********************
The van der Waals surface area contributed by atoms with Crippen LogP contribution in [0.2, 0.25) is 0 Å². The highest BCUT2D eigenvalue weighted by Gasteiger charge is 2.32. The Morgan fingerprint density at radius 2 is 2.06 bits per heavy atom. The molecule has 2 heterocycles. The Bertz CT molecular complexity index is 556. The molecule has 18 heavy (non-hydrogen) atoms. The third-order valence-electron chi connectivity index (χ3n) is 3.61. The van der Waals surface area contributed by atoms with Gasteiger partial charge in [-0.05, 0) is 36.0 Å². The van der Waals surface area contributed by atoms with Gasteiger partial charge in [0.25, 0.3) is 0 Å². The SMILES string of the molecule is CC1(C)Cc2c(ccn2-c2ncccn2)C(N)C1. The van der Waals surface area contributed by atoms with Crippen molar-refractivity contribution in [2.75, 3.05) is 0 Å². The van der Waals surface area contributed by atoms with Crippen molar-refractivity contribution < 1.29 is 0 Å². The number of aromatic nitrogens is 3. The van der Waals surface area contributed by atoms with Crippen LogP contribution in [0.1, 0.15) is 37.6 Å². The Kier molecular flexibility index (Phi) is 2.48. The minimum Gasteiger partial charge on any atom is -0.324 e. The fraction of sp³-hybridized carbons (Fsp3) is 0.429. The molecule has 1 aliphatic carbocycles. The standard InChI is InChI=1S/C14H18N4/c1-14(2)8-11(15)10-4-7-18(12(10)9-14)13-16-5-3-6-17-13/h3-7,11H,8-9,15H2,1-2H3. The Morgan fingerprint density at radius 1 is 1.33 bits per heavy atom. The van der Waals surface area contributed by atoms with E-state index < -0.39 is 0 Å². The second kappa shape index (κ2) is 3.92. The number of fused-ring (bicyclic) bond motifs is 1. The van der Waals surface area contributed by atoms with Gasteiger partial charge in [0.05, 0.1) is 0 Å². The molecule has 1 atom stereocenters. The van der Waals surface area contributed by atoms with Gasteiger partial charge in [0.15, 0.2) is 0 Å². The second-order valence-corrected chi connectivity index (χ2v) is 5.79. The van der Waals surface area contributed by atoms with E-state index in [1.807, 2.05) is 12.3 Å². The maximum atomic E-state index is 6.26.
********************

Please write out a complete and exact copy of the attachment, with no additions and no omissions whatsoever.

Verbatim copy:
The van der Waals surface area contributed by atoms with Crippen LogP contribution in [0.2, 0.25) is 0 Å². The highest BCUT2D eigenvalue weighted by Gasteiger charge is 2.32. The Morgan fingerprint density at radius 2 is 2.06 bits per heavy atom. The molecule has 2 heterocycles. The Bertz CT molecular complexity index is 556. The molecule has 18 heavy (non-hydrogen) atoms. The third-order valence-electron chi connectivity index (χ3n) is 3.61. The van der Waals surface area contributed by atoms with Gasteiger partial charge in [-0.05, 0) is 36.0 Å². The van der Waals surface area contributed by atoms with Gasteiger partial charge in [0.25, 0.3) is 0 Å². The SMILES string of the molecule is CC1(C)Cc2c(ccn2-c2ncccn2)C(N)C1. The van der Waals surface area contributed by atoms with Crippen molar-refractivity contribution in [2.75, 3.05) is 0 Å². The van der Waals surface area contributed by atoms with Crippen molar-refractivity contribution < 1.29 is 0 Å². The number of aromatic nitrogens is 3. The van der Waals surface area contributed by atoms with Crippen LogP contribution in [0.1, 0.15) is 37.6 Å². The Kier molecular flexibility index (Phi) is 2.48. The minimum Gasteiger partial charge on any atom is -0.324 e. The fraction of sp³-hybridized carbons (Fsp3) is 0.429. The molecule has 1 aliphatic carbocycles. The standard InChI is InChI=1S/C14H18N4/c1-14(2)8-11(15)10-4-7-18(12(10)9-14)13-16-5-3-6-17-13/h3-7,11H,8-9,15H2,1-2H3. The Morgan fingerprint density at radius 1 is 1.33 bits per heavy atom. The van der Waals surface area contributed by atoms with E-state index < -0.39 is 0 Å². The second kappa shape index (κ2) is 3.92. The number of fused-ring (bicyclic) bond motifs is 1. The van der Waals surface area contributed by atoms with Gasteiger partial charge in [0.05, 0.1) is 0 Å². The molecule has 1 atom stereocenters. The van der Waals surface area contributed by atoms with Gasteiger partial charge in [0.15, 0.2) is 0 Å². The second-order valence-corrected chi connectivity index (χ2v) is 5.79. The van der Waals surface area contributed by atoms with E-state index in [1.807, 2.05) is 12.3 Å². The maximum atomic E-state index is 6.26.